Jiří Kolář was born on September 24, 1914 in Protivín. Kolář is a Czech poet and artist, and an autodidact. Co-founder and theorist of Art Group 42, member of Umělecká beseda. From 1980 to 1999 he lived in Paris, then in Prague. Since the 1960s, he has been involved in the program of collage, utilizing and later developing its modified principles (chiasmage, fly-over, interleaves) and discovered the "rollage".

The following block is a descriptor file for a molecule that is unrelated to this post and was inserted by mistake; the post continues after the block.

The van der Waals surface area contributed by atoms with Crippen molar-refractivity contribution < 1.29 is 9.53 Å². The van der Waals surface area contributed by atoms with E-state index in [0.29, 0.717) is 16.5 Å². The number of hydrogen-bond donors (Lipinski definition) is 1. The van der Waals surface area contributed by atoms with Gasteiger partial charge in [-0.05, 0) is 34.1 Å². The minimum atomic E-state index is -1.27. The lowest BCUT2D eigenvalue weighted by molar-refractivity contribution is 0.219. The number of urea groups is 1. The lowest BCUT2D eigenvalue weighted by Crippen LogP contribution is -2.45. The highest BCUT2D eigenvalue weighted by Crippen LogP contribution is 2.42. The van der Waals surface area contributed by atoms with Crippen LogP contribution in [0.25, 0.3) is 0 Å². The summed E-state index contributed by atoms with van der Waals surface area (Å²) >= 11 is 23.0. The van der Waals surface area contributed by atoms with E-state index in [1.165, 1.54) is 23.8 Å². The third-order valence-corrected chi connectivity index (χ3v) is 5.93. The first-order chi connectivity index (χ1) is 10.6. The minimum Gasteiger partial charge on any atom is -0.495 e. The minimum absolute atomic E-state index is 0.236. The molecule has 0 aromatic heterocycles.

Today, Jiří Kolář is generally considered to be a classic of collage, a genre whose genesis is related to the beginnings of modern art. Kolář, however, managed to innovate this genre and create a distinctive artistic discipline. This was made possible by the exceptional originality of his personality, his extraordinary creative invention and his almost musical sense of variation. The eternal desire to discover and experiment has always brought new and new creative approaches, which have never been applied mechanically and formally, but always with an emphasis on the intensity of internal communication. To your specific content at the level of a symbol or epic story. Jiří Kolář is characterized by enormous commitment and working concentration, technical bravura, but above all, almost animal enjoyment, insight and humorous humor, which he suggests to the audience. In the first place, however, he remains a poet who develops a distinctive symbiosis of poetry and visual art in the area between picture and word, which has a long tradition in Czech modern culture. The complexity and qualitative balance of Kolář's work, combining the literary and artistic components and the links between old and new art, is extremely inspiring. The roots of Jiří Kolář's artistic and human personality lie firmly in the atmosphere of the pre-war avant-garde. After his first poetic experiments, which included several collages exhibited at the exhibition in Mozarteu in 1937, Kolář's poetics developed within the famed Group 42. Kolář's poetic work culminates after World War II, when in a short sequence he prepares a number of his poems collections, some of which were not released in new circumstances after the February 1948 coup. Politically persecuted, he paused for a while to devote himself to his own work, which is characterized by a definitive break with verbal poetry and experiments with evident and nonverbal poetry developing specific methods of collage. The large exhibition at the Václav Špála Gallery in Prague  in 1968, which also opens Jiří Kolář's journey to the world, also marks the normalization times when this non-grata person was officially removed from cultural awareness and then forced to leave for Paris. However, the influence of Jiří Kolář was not limited to a narrow circle of friends from the Slavia Café. His work and civic attitudes resonated in a surprisingly wide cultural circle of several generations and played a truly key role. In a way, Jiří Kolář represents a complex struggle to maintain the continuity of Czech culture that has been forcibly broken several times. He enjoys universal respect for his personal and human qualities, moral credit, generosity, tolerance and insight. His enthusiasm and energy contributed to a successful attempt to revive modern Czech art at times when it was most endangered. Many young artists therefore naturally endorse Jiří Kolář as a spiritual driver of their development. After a long censorship, when the author did not publish a single book in the Czech Republic between 1971 and 1989 and held a single exhibition, the 1990s were marked by a return to the Czech audience. Judging from the response received by the exhibitions and book editions, it is a triumphant return that testifies that Kolář's distinctive artifacts have lost nothing of their appeal and timeliness. Jiří Kolář is one of the most versatile and inventive personalities of Czech modern culture and is rightly nowadays a well-known and generally recognized artist in Europe.